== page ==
Gomes' throws help Tribe improve against baserunners
CLEVELAND -- Yan Gomes has cut down baserunners so well this season that an errant throw makes one wonder if something is wrong with the young catcher.
Such was the case in the Tribe's 7-2 loss to the Angels on Saturday, when Gomes threw wildly beyond second base for an uncharacteristic error. Erick Aybar was credited with a stolen base of second and advanced easily to third as the ball rifled up the middle by Gomes bounced into center field.
"He said he took his time to throw that ball and that jacked him up," Indians bench coach Sandy Alomar Jr. said Sunday morning. "The guy took a decent jump, but [Gomes] had enough time. He kind of slowed himself down and you can't do that. You have to do it the same way every time."
With the rare exception, Gomes has been consistent in that regard for the Tribe this year.
Entering Sunday's game against Los Angeles, Gomes paced the American League with a 52 percent caught-stealing rate, having thrown out 13 runners in 25 attempts in his 51 games played. That success rate is double the league average of 26 percent.
"His feet are the key. His footwork is unbelievable," said Alomar, who spent 20 seasons as a catcher in the big leagues. "He's been consistent all year. I know he's not playing the amount of games like a starting catcher, but he's been impressive. He works at it. I love when guys ask questions, and he's been a guy that's done that all the time."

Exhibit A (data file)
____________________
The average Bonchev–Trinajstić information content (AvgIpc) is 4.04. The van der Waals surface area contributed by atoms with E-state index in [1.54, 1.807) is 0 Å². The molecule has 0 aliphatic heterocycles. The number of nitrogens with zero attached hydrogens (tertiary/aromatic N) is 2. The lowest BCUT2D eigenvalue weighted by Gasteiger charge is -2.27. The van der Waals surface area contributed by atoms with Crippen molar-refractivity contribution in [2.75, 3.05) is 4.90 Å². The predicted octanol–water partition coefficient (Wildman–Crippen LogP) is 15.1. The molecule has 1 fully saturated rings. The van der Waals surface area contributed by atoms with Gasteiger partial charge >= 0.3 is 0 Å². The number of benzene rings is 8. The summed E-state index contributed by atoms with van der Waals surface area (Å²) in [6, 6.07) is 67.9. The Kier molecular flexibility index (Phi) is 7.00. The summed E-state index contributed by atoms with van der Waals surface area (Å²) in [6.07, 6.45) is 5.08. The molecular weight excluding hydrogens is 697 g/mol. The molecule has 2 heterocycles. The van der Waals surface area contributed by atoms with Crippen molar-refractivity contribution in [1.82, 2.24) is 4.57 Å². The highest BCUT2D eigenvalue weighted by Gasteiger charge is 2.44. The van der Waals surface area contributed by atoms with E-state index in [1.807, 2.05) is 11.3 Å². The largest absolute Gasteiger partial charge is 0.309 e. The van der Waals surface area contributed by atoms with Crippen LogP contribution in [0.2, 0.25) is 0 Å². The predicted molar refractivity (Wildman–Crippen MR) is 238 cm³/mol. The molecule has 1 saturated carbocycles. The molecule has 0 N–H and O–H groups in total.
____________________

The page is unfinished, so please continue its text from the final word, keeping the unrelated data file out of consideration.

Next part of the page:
Alomar noted that Gomes' throws to second base have routinely been timed at 1.85 seconds or faster since Spring Training. The bench coach noted that the only difference between the preseason and now is that Gomes has reduced the amount of movement on the ball. Alomar said the catcher had some sink on his throws early in the year.
"His throws are firm and accurate now," Alomar said.
Last season, the Indians allowed an American League-high 140 stolen bases, which was the third-highest total in baseball. Gomes -- acquired from the Blue Jays in an offseason trade -- has helped Cleveland improve in that area this season. Entering Sunday, the Tribe had yielded 60 stolen bases, which was the seventh-best mark in the AL.
"He's always had arm strength," Indians manager Terry Francona said. "His transfer is just boom, boom. From his glove to when he lets it go is so quick. And he's so straight to second. It's a rarity. You can work on stuff like that, which they do, and Sandy's great with it, but he has it. I don't know if you can just give that to somebody."